Since December 2017 the total market capitalisation of cryptocurrencies such as Bitcoin has been valued at over 600 billion USD and Crypto markets are currently processing over 500 billion USD per day in Bitcoin transactions.
So how can the hospitality industry leverage the meteoric rise of cryptocurrencies and why is it important? Let’s take a walk through the how, why, opportunity and risk of using cryptocurrency in the hospitality industry.
How can Hotels utilise Cryptocurrency?
The most obvious way for hotels to utilise cryptocurrency is to offer payment for rooms with popular cryptocurrency coins like Bitcoin, Ethereum and Litecoin.
Hospitality organisations that have relationships with enormous monolithic solution providers are unlikely to see any enthusiasm for this being implemented in their providers Booking Engine software due to the risk involved so this provides an opportunity for more agile, progressive hospitality organisations to work with like-minded technical partners who can create flexible solutions and get ahead of the curve.
There are many technical solutions in place to receive cryptocurrency payments like Bitcoin and many providers currently offer a stable platform to accept payments like Coinify, BitcoinPay, and coinpayments.net. Stripe recently removed Bitcoin from their offerings but this does not preclude them from accepting other crypto coins in the future.
What are the opportunities and risks in this approach?
It’s important to recognise the value of being first. People are still talking about The Waldorf Astoria (NYC) being the first hotel to offer room service.
Being first on board with a new concept or technology provides boundless publicity opportunities. This can create a jumping-off board for unique press releases that are more likely to be picked up by larger news organisations that align with buzz around current news topics.
Being established early in an emerging market can also provide insights on learning how to deal with the complexities of new technology and implementing it in the real world. This means your organisation will have a head-start on other adopters later down the line.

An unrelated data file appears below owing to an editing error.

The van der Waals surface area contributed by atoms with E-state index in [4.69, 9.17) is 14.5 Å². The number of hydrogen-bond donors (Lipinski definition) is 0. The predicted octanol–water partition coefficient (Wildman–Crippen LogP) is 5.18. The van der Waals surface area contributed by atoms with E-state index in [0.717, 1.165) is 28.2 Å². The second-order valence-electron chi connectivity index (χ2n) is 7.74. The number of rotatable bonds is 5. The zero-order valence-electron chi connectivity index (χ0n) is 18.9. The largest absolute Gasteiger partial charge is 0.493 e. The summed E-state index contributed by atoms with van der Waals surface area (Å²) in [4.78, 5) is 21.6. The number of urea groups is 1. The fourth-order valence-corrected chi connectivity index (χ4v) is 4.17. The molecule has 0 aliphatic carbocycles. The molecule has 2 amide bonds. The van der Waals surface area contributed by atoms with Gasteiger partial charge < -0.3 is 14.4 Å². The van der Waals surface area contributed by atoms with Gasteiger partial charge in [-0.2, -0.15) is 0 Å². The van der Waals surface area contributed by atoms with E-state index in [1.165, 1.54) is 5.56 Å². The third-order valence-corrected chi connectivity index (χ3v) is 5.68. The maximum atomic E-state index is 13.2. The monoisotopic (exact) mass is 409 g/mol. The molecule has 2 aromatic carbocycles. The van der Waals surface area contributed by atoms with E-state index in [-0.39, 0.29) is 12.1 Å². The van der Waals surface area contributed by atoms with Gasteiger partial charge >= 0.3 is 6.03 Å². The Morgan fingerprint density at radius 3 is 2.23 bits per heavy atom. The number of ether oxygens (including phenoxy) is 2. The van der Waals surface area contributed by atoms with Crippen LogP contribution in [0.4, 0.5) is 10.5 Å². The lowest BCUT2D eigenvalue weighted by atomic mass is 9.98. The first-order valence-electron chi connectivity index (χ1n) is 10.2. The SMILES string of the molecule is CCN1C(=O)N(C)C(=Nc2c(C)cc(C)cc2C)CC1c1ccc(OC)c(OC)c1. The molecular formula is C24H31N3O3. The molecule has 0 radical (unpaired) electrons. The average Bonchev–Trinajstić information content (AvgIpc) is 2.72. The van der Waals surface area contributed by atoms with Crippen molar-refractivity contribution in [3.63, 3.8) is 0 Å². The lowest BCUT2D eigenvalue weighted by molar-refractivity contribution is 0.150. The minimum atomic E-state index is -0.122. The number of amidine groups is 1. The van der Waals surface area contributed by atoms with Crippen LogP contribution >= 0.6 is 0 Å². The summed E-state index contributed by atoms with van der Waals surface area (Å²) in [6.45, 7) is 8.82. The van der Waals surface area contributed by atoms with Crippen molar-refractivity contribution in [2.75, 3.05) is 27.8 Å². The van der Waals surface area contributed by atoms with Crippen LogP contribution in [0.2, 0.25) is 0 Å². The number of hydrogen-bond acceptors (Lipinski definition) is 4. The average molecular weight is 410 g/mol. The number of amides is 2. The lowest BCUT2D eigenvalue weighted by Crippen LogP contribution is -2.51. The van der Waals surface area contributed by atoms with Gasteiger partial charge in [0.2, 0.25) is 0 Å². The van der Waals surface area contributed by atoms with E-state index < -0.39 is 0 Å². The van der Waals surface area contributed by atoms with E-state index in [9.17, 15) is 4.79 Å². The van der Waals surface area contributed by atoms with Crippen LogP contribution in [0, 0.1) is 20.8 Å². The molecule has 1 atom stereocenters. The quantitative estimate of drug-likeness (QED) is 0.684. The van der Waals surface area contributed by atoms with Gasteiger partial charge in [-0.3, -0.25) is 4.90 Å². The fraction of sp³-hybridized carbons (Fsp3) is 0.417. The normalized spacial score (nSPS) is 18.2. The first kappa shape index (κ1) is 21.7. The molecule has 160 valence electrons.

Crypto coin holders are also seeking real-world opportunities to spend their currency. Hotels can set themselves up on the receiving end of this wave and enjoy an increased market share.
Cryptocurrency markets like Bitcoin are notoriously unstable with huge gains and losses happening every single day. There are steps that can be taken to mitigate some of the risks, for example, many payment providers offer facilities to automatically convert cryptocurrency coin into fiat currency like USD, EUR, and GBP as soon as the transaction takes place.
However, your organisation will still be at risk from large downward tumbles and will need to scrutinise their payment provider’s policy/exchanges closely. They need to ensure that they can insulate themselves against making losses on exchange rates that result in a significant decrease in revenue.
Additionally, some countries and states have rules that outright prevent currencies like Bitcoin and Ethereum being used in their economy. For example:
- In Russia Bitcoin is not illegal
- But it it is illegal to pay for any goods and services in currencies other than the Ruble (Bitcoin’s Legality Around The World, Forbes, 31 January 2014)
This would make cryptocurrency a no-no for any hotel chain with their financial base in Russia looking to court mainly domestic visitors. This would apply to other countries with strict fiat-currency requirements too.
In many countries the legal status of cryptocurrency coins are still being decided upon. For example:
- In the UK no direct legislation regarding Bitcoin or it’s tax implications have been implemented as it seems their revenue and customs department assume it’s covered by existing legislation
- The USA have explicitly changed their tax law to remove loophole tax breaks on cryptocurrencies for 2018
All of this means your organisation’s accountancy department will need to be on their toes about the tax implications and legality of processing transactions in crypto coin currencies as the situation seems to remain fairly fluid.
On top of this at the time-of-writing, there are 1384 cryptocurrencies that hotel guests can potentially be trading in all jostling for dominance. There are currently some clear winners scaling up to the top of the exchanges but this is still a young technology in a state of flux. Maybe in 12 months Bitcoin will have been toppled and a new coin king will take its place.
There could be huge opportunities in this field for innovative small disruptive players in the hospitality industry to reap many benefits. However, they will need to balance this against their appetite for risk and the reality of needing to create many safeguards to protect themselves against loss.
Above all, be prepared for change.
Are smart contracts going to turn the hospitality industry upside down? Our next article will investigate the exciting new possibilities in this field.